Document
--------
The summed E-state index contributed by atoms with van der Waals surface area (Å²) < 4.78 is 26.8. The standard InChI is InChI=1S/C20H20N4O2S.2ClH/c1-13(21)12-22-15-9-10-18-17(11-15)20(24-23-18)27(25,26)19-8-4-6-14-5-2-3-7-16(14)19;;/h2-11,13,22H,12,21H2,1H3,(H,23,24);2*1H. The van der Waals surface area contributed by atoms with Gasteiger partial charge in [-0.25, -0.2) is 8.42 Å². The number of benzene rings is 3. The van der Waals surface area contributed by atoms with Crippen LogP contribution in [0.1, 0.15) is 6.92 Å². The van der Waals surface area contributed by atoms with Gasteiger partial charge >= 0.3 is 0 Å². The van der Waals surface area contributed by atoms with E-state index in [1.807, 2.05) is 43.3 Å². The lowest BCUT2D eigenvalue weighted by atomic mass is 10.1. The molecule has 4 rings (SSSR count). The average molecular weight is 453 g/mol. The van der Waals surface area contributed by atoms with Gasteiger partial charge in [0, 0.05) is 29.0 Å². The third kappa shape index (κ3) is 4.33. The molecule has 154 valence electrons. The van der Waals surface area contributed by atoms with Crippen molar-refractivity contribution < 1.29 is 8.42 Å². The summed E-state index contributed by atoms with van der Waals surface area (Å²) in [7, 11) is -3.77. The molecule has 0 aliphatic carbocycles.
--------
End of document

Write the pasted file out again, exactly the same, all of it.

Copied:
The summed E-state index contributed by atoms with van der Waals surface area (Å²) < 4.78 is 26.8. The standard InChI is InChI=1S/C20H20N4O2S.2ClH/c1-13(21)12-22-15-9-10-18-17(11-15)20(24-23-18)27(25,26)19-8-4-6-14-5-2-3-7-16(14)19;;/h2-11,13,22H,12,21H2,1H3,(H,23,24);2*1H. The van der Waals surface area contributed by atoms with Gasteiger partial charge in [-0.25, -0.2) is 8.42 Å². The number of benzene rings is 3. The van der Waals surface area contributed by atoms with Crippen LogP contribution in [0.1, 0.15) is 6.92 Å². The van der Waals surface area contributed by atoms with Gasteiger partial charge >= 0.3 is 0 Å². The van der Waals surface area contributed by atoms with E-state index in [1.807, 2.05) is 43.3 Å². The lowest BCUT2D eigenvalue weighted by atomic mass is 10.1. The molecule has 4 rings (SSSR count). The average molecular weight is 453 g/mol. The van der Waals surface area contributed by atoms with Gasteiger partial charge in [0, 0.05) is 29.0 Å². The third kappa shape index (κ3) is 4.33. The molecule has 154 valence electrons. The van der Waals surface area contributed by atoms with Crippen molar-refractivity contribution < 1.29 is 8.42 Å². The summed E-state index contributed by atoms with van der Waals surface area (Å²) in [7, 11) is -3.77. The molecule has 0 aliphatic carbocycles.